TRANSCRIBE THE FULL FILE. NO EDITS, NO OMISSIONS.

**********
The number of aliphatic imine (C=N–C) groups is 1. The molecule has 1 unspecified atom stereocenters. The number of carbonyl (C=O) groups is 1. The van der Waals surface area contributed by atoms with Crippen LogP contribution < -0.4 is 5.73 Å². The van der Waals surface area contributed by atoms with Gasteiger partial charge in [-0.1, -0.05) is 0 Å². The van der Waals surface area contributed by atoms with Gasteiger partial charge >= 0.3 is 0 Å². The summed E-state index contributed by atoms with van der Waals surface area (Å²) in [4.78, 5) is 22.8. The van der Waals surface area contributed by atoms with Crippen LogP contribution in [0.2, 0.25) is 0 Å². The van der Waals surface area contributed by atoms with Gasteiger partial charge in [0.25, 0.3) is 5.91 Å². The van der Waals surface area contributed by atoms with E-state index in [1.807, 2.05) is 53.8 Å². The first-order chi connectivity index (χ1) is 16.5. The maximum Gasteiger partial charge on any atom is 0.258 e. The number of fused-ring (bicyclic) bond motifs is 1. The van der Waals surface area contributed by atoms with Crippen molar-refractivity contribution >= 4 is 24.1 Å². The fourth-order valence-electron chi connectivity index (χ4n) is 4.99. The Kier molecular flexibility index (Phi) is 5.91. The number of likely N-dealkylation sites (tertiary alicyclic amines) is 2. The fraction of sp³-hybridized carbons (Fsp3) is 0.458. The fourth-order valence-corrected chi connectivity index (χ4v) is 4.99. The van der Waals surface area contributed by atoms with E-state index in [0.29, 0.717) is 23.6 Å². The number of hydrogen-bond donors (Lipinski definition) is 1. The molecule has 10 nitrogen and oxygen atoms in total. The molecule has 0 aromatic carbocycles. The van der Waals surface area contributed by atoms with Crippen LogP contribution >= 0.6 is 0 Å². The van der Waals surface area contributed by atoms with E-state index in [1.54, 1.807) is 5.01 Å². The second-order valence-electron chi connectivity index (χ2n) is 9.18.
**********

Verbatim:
The number of aliphatic imine (C=N–C) groups is 1. The molecule has 1 unspecified atom stereocenters. The number of carbonyl (C=O) groups is 1. The van der Waals surface area contributed by atoms with Crippen LogP contribution < -0.4 is 5.73 Å². The van der Waals surface area contributed by atoms with Gasteiger partial charge in [-0.1, -0.05) is 0 Å². The van der Waals surface area contributed by atoms with Gasteiger partial charge >= 0.3 is 0 Å². The summed E-state index contributed by atoms with van der Waals surface area (Å²) in [4.78, 5) is 22.8. The van der Waals surface area contributed by atoms with Crippen LogP contribution in [0.2, 0.25) is 0 Å². The van der Waals surface area contributed by atoms with Gasteiger partial charge in [0.25, 0.3) is 5.91 Å². The van der Waals surface area contributed by atoms with E-state index in [1.807, 2.05) is 53.8 Å². The first-order chi connectivity index (χ1) is 16.5. The maximum Gasteiger partial charge on any atom is 0.258 e. The number of fused-ring (bicyclic) bond motifs is 1. The van der Waals surface area contributed by atoms with Crippen molar-refractivity contribution >= 4 is 24.1 Å². The fourth-order valence-electron chi connectivity index (χ4n) is 4.99. The Kier molecular flexibility index (Phi) is 5.91. The number of likely N-dealkylation sites (tertiary alicyclic amines) is 2. The fraction of sp³-hybridized carbons (Fsp3) is 0.458. The fourth-order valence-corrected chi connectivity index (χ4v) is 4.99. The van der Waals surface area contributed by atoms with E-state index in [0.29, 0.717) is 23.6 Å². The number of hydrogen-bond donors (Lipinski definition) is 1. The molecule has 10 nitrogen and oxygen atoms in total. The molecule has 0 aromatic carbocycles. The van der Waals surface area contributed by atoms with Crippen LogP contribution >= 0.6 is 0 Å². The van der Waals surface area contributed by atoms with E-state index in [1.54, 1.807) is 5.01 Å². The second-order valence-electron chi connectivity index (χ2n) is 9.18.